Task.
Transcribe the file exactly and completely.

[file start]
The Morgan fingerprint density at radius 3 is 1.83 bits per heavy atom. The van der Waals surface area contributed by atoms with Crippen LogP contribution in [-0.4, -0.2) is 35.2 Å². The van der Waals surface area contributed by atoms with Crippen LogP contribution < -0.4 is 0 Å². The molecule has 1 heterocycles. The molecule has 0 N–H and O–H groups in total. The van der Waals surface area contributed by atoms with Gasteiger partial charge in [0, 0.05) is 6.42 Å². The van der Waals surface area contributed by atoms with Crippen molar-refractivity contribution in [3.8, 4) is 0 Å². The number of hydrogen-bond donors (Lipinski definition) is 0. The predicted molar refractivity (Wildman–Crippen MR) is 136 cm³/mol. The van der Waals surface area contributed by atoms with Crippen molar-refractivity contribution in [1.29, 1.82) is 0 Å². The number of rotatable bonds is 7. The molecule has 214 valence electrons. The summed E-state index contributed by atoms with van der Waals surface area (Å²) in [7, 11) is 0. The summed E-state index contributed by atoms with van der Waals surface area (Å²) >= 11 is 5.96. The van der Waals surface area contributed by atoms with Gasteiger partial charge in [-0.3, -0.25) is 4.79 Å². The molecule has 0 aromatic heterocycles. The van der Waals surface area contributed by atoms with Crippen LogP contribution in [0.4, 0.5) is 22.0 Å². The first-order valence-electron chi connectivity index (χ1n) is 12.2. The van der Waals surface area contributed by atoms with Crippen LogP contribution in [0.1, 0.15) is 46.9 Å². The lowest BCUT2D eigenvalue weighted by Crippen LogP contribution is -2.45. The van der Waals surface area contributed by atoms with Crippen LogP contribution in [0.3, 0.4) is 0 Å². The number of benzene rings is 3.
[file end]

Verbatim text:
The Morgan fingerprint density at radius 3 is 1.83 bits per heavy atom. The van der Waals surface area contributed by atoms with Crippen LogP contribution in [-0.4, -0.2) is 35.2 Å². The van der Waals surface area contributed by atoms with Crippen LogP contribution < -0.4 is 0 Å². The molecule has 1 heterocycles. The molecule has 0 N–H and O–H groups in total. The van der Waals surface area contributed by atoms with Gasteiger partial charge in [0, 0.05) is 6.42 Å². The van der Waals surface area contributed by atoms with Crippen molar-refractivity contribution in [3.8, 4) is 0 Å². The number of hydrogen-bond donors (Lipinski definition) is 0. The predicted molar refractivity (Wildman–Crippen MR) is 136 cm³/mol. The van der Waals surface area contributed by atoms with Crippen molar-refractivity contribution in [1.29, 1.82) is 0 Å². The number of rotatable bonds is 7. The molecule has 214 valence electrons. The summed E-state index contributed by atoms with van der Waals surface area (Å²) in [7, 11) is 0. The summed E-state index contributed by atoms with van der Waals surface area (Å²) >= 11 is 5.96. The van der Waals surface area contributed by atoms with Gasteiger partial charge in [-0.3, -0.25) is 4.79 Å². The molecule has 0 aromatic heterocycles. The van der Waals surface area contributed by atoms with Crippen LogP contribution in [0.4, 0.5) is 22.0 Å². The first-order valence-electron chi connectivity index (χ1n) is 12.2. The van der Waals surface area contributed by atoms with Crippen LogP contribution in [0.1, 0.15) is 46.9 Å². The lowest BCUT2D eigenvalue weighted by Crippen LogP contribution is -2.45. The van der Waals surface area contributed by atoms with Crippen LogP contribution in [0.3, 0.4) is 0 Å². The number of benzene rings is 3.